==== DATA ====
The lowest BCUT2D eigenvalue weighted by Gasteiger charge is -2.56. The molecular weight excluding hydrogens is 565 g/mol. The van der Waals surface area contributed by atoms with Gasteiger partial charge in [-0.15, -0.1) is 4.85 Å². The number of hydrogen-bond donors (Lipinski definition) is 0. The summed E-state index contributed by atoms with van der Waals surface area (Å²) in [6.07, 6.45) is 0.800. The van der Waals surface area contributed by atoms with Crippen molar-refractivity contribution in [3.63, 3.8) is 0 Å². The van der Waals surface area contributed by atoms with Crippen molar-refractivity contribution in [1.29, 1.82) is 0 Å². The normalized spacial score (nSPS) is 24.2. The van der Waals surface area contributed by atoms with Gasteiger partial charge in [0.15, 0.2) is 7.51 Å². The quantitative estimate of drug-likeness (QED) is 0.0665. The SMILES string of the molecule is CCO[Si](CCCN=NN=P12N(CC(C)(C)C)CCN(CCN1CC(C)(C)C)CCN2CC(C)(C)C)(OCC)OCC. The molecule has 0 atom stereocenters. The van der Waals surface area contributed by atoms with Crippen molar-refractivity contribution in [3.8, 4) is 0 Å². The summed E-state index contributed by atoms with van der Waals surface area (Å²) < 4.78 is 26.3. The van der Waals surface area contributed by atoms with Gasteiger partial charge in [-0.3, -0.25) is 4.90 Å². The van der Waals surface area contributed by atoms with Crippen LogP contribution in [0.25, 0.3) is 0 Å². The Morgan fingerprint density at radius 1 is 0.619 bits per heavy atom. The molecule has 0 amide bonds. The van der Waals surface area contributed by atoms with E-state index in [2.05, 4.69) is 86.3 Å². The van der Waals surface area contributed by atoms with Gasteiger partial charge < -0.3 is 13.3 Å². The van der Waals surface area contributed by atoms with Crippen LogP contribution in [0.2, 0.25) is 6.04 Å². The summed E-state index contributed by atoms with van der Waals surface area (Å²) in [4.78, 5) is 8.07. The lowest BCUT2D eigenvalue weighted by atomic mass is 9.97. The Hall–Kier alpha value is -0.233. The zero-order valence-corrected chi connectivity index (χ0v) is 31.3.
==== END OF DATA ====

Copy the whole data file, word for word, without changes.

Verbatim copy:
The lowest BCUT2D eigenvalue weighted by Gasteiger charge is -2.56. The molecular weight excluding hydrogens is 565 g/mol. The van der Waals surface area contributed by atoms with Gasteiger partial charge in [-0.15, -0.1) is 4.85 Å². The number of hydrogen-bond donors (Lipinski definition) is 0. The summed E-state index contributed by atoms with van der Waals surface area (Å²) in [6.07, 6.45) is 0.800. The van der Waals surface area contributed by atoms with Crippen molar-refractivity contribution in [3.63, 3.8) is 0 Å². The van der Waals surface area contributed by atoms with Crippen molar-refractivity contribution in [1.29, 1.82) is 0 Å². The normalized spacial score (nSPS) is 24.2. The van der Waals surface area contributed by atoms with Gasteiger partial charge in [0.15, 0.2) is 7.51 Å². The quantitative estimate of drug-likeness (QED) is 0.0665. The SMILES string of the molecule is CCO[Si](CCCN=NN=P12N(CC(C)(C)C)CCN(CCN1CC(C)(C)C)CCN2CC(C)(C)C)(OCC)OCC. The molecule has 0 atom stereocenters. The van der Waals surface area contributed by atoms with Crippen molar-refractivity contribution in [3.8, 4) is 0 Å². The summed E-state index contributed by atoms with van der Waals surface area (Å²) < 4.78 is 26.3. The van der Waals surface area contributed by atoms with Gasteiger partial charge in [-0.3, -0.25) is 4.90 Å². The van der Waals surface area contributed by atoms with Crippen LogP contribution in [0.25, 0.3) is 0 Å². The Morgan fingerprint density at radius 1 is 0.619 bits per heavy atom. The molecule has 0 amide bonds. The van der Waals surface area contributed by atoms with E-state index in [2.05, 4.69) is 86.3 Å². The van der Waals surface area contributed by atoms with Gasteiger partial charge < -0.3 is 13.3 Å². The van der Waals surface area contributed by atoms with Crippen LogP contribution in [0.2, 0.25) is 6.04 Å². The summed E-state index contributed by atoms with van der Waals surface area (Å²) in [4.78, 5) is 8.07. The lowest BCUT2D eigenvalue weighted by atomic mass is 9.97. The Hall–Kier alpha value is -0.233. The zero-order valence-corrected chi connectivity index (χ0v) is 31.3.